I’ve been meaning to get started on my baby equipment reviews for months and months, now – I have about seventeen-thousand double pushchairs to test, loads of car seats and various cots, chairs and gadgets. All of which are stacked in the hallway of my house or stowed in the loft or (because we’re fast running out of space to accommodate my ambitious gadget-testing project!) packed into the shed. I really need to get on with it, not least because I started drafting the first review about a year ago. Look at how young Angelica is in these photos!
But we’re starting with a good one, in terms of testing “thoroughness”: we use the Baby Bjorn High Chair multiple times a day and there’s not much we haven’t done with it. We’ve travelled with it, throwing it in the boot when we’ve been visiting friends (it folds up surprisingly flat!), we’ve had babies and toddlers of varying heights and weights sat in it and we’ve had dogs, children and one hefty house cat throwing themselves at the high chair legs.
I can tell you that it’s pretty sturdy. It also looks incredibly good. So beautifully designed, with a curvy moulded seat and slim legs that have something of the modernist about them. Perhaps, though, the biggest selling point for me is the compact size. Behold:
Next to a “normal” sized high chair, the Baby Bjorn almost looks like a miniature! It’s unobtrusive and easy to stow away in the corner of the room, so perfect for people who are short on space but also people who simply don’t like to have a house full of primary-coloured baby stuff. (Each to their own. By the way, there’s nothing at all wrong with the Cosatto chair above, I inherited it from my sister, it’s just here as a comparison!)
Despite the Baby Bjorn High Chair being about 30% smaller than most of the traditional chairs I’ve looked at, it absolutely ticks every box when it comes to practicality and functionality. It’s harness free; the clever table holds the baby or toddler in place with no need for fiddly straps or buckles. When the table-top drops down, there’s space for the child to get in, when it’s locked back into place, the child can’t escape.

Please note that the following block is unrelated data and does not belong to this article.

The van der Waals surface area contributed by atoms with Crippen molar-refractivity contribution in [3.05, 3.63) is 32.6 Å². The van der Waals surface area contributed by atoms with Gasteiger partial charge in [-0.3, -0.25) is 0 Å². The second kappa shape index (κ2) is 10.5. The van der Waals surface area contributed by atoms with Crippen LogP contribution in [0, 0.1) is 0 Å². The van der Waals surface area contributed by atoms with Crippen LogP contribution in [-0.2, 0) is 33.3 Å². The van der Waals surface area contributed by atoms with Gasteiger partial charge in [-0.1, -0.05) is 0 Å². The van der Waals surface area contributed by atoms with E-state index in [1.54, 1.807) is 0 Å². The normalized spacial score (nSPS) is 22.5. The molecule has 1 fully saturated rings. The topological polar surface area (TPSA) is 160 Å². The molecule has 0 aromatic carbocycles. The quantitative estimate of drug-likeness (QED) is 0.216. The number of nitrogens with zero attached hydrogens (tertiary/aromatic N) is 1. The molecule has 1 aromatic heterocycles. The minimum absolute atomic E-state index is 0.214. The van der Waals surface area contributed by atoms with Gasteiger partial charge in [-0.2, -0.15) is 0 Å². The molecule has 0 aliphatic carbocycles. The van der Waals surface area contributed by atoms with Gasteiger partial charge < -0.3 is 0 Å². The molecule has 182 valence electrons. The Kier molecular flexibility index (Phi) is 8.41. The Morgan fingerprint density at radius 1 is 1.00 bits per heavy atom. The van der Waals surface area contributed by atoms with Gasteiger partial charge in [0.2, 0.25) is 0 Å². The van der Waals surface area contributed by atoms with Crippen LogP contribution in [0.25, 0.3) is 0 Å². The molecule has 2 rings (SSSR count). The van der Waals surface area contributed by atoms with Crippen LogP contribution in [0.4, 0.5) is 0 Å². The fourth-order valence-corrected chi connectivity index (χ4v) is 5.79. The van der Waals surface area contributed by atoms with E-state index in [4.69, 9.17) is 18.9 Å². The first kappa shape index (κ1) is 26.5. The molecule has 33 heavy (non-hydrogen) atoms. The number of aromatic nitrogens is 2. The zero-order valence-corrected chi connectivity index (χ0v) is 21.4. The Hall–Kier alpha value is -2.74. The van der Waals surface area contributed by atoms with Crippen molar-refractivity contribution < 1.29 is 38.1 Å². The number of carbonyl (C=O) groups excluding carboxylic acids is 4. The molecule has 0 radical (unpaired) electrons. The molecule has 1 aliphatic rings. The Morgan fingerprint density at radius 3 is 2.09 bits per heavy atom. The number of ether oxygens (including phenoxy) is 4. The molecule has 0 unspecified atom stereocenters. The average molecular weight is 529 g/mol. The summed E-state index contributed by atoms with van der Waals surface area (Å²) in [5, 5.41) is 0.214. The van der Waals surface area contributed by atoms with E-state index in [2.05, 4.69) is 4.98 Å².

The table-top has a lift-off tray which clips on very easily and quickly and can be cleaned in the dishwasher. We clip and unclip the white tray numerous times a day and it’s very robust- I’d have thought it would have cracked somewhere by now, or that one of the clips would have gone, but it’s as perfect as the day it arrived. After each meal, when there’s food all over the place, we simply lift the entire tray off and stick it in the sink. We have tested it in the dishwasher, but it’s quite large and takes up a load of room so we just rinse it off in the sink, dry it and clip it back on.
The only potentially fiddly thing is the mechanism for dropping the table up and down to let the child in and out – if you look at the photo above you can see a pink round handle (I find it hard to write the word knob, it’s an immaturity thing) and you have to squeeze this (the knob, lol) and turn it to the side at the same time as letting the table drop forwards. I worked this out within about five seconds, but most visitors seem to struggle with it for a bit, until you’ve had enough of watching them suffer and show them how to do it. Hohoho.
So: compact, brilliantly designed, easy to clean (no fabric or wooden parts, you could hose it down in the garden if you needed to!), lightweight (I often chuck it into position with one hand if I have the newborn over my shoulder) and deceptively accommodating – it’s good for children up to about three years of age. The table slides in and out to various locking positions, depending on the child’s size and although the footrest doesn’t adjust, as it’s part of the moulded seat, it seems to be suitable for different heights. Angelica has the longest legs in the world and seems very comfy, still.
You can find the Baby Bjorn high chair on their website for £199 or the white version is on Amazon for £155 here*. The white is actually very funky and unisex, though the pink is so sweet! I would absolutely buy another for Ted when he is “of age”, though I have a whole load to test still so I can’t imagine I’ll get around to it. Gets my wholehearted recommendation, though – I can’t think of anything I don’t like. It’s pricier than some, but impeccably designed and easy on the eye.
*© 2017 The Uphill®: all opinions are my own and any sponsored or paid posts will always be clearly marked as an “AD” in the title. I accept press samples and receive product and services to review as part of my job. Outward links to retailers are affiliate links.